Graham Kirkwood - 09 May 2019
I recently had the pleasure of working with Emergency Management specialist Rick LaValla at All Hands Consulting based in the USA on the design of a major Emergency Management Control Centre in Australia. Rick introduced us to aframework that enables different emergency management functions to work under the extreme pressures of time and levels of stress. He also referred to the need for functions to ‘lean forward’; to anticipate how information and resources of one function can impact other teams, other agencies and the broader community.
The ability to ‘Lean Forward’ in an emergency management context can mean the difference between life and death and is often the source of failure for management teams during major emergencies, where multiple agencies and communities are involved. Sometimes, during the heat of the emergency, certain agencies and constituents are simply forgotten.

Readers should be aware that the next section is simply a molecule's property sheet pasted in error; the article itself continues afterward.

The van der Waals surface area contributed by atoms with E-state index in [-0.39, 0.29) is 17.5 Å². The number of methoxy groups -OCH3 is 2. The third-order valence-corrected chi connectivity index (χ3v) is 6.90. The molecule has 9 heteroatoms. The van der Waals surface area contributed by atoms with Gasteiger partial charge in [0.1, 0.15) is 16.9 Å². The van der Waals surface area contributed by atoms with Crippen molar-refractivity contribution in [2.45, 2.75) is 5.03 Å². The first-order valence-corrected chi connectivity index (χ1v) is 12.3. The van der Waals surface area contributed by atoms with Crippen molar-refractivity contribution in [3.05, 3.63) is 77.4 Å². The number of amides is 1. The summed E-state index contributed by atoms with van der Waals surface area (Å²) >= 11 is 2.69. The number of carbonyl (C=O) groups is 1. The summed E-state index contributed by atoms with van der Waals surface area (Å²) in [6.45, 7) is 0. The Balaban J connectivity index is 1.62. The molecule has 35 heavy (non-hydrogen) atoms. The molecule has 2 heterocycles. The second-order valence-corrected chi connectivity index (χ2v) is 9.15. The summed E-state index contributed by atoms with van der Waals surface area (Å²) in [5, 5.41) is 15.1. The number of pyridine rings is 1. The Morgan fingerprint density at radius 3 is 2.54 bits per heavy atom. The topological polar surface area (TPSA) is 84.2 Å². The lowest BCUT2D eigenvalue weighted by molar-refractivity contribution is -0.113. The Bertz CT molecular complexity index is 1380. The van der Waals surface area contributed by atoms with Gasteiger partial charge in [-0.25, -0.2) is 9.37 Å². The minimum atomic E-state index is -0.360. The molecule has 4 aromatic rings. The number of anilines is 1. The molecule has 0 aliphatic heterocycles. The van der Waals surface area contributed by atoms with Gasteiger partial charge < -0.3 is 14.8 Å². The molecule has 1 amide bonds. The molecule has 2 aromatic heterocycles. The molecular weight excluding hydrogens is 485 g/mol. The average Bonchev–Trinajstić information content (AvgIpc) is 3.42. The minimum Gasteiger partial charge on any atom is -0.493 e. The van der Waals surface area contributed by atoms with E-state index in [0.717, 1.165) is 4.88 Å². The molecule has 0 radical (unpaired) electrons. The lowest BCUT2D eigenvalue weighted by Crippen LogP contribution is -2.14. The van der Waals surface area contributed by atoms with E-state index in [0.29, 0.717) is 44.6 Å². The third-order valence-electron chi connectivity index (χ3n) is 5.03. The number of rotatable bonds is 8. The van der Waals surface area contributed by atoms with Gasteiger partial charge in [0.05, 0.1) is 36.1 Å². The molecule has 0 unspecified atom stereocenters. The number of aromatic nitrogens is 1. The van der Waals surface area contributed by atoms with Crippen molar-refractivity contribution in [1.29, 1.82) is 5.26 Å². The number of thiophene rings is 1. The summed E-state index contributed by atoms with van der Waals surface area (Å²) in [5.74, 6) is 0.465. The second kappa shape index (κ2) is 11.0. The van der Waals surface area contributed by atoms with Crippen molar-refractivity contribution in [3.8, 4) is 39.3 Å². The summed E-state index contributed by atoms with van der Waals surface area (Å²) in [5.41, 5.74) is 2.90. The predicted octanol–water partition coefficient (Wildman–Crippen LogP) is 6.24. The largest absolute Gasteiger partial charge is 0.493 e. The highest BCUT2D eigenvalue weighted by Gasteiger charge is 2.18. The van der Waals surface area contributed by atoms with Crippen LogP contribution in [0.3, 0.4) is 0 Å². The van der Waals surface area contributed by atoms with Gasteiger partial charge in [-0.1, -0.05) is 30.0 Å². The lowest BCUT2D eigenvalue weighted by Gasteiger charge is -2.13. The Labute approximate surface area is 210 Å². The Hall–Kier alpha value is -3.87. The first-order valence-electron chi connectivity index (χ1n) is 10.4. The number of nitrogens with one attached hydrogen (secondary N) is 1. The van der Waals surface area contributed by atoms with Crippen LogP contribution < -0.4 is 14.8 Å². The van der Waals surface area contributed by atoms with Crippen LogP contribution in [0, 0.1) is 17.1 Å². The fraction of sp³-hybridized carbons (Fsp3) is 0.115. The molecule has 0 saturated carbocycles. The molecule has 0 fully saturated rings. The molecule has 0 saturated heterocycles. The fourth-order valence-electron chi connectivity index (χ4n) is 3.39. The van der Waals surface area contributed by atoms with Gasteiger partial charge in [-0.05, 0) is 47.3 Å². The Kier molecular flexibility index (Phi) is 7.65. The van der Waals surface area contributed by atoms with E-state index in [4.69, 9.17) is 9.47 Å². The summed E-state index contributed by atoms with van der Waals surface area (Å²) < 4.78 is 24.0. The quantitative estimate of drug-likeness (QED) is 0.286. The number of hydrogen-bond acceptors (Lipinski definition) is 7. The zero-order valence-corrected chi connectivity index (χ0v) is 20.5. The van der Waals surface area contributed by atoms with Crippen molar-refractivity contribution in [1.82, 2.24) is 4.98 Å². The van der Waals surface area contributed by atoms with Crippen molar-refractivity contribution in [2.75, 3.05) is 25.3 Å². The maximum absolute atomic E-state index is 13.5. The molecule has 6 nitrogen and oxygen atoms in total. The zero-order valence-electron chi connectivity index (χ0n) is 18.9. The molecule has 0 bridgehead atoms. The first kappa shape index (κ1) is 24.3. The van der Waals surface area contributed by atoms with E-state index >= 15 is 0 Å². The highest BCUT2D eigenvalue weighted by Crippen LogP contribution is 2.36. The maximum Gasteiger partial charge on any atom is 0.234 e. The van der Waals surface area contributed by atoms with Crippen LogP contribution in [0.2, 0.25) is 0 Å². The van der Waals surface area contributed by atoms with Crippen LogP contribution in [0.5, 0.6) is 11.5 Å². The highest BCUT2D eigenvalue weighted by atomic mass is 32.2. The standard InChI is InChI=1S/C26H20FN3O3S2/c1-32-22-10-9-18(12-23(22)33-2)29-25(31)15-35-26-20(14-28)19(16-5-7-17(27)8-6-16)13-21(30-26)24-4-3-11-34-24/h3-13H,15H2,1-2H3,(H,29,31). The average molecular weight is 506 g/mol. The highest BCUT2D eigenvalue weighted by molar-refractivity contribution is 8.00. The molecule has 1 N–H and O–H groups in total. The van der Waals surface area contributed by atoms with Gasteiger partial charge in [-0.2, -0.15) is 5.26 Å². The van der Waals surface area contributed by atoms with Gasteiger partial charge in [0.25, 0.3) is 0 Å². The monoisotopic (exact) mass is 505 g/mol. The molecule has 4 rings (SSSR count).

In Australia, the 2015 Independent Investigation into the Lancefield back burn fires identified that communication by the responsible agency with the local community was inadequate at all stages of the burn, "including planning, implementation and after the escape", resulting in the loss of livestock, property and human suffering. The agencies responsible for managing the emergency response did not anticipate the consequences the fire would have to local farmland or livestock. They did not have access to the names of the local land owners or knowledge of their livestock as this information was held by a different agency. When this agency eventually contacted the landowners, they became aware of further human consequences, and only then was this information passed onto the next agency responsible. Each time there was a hand off, valuable time was lost as none of the agencies had the whole picture.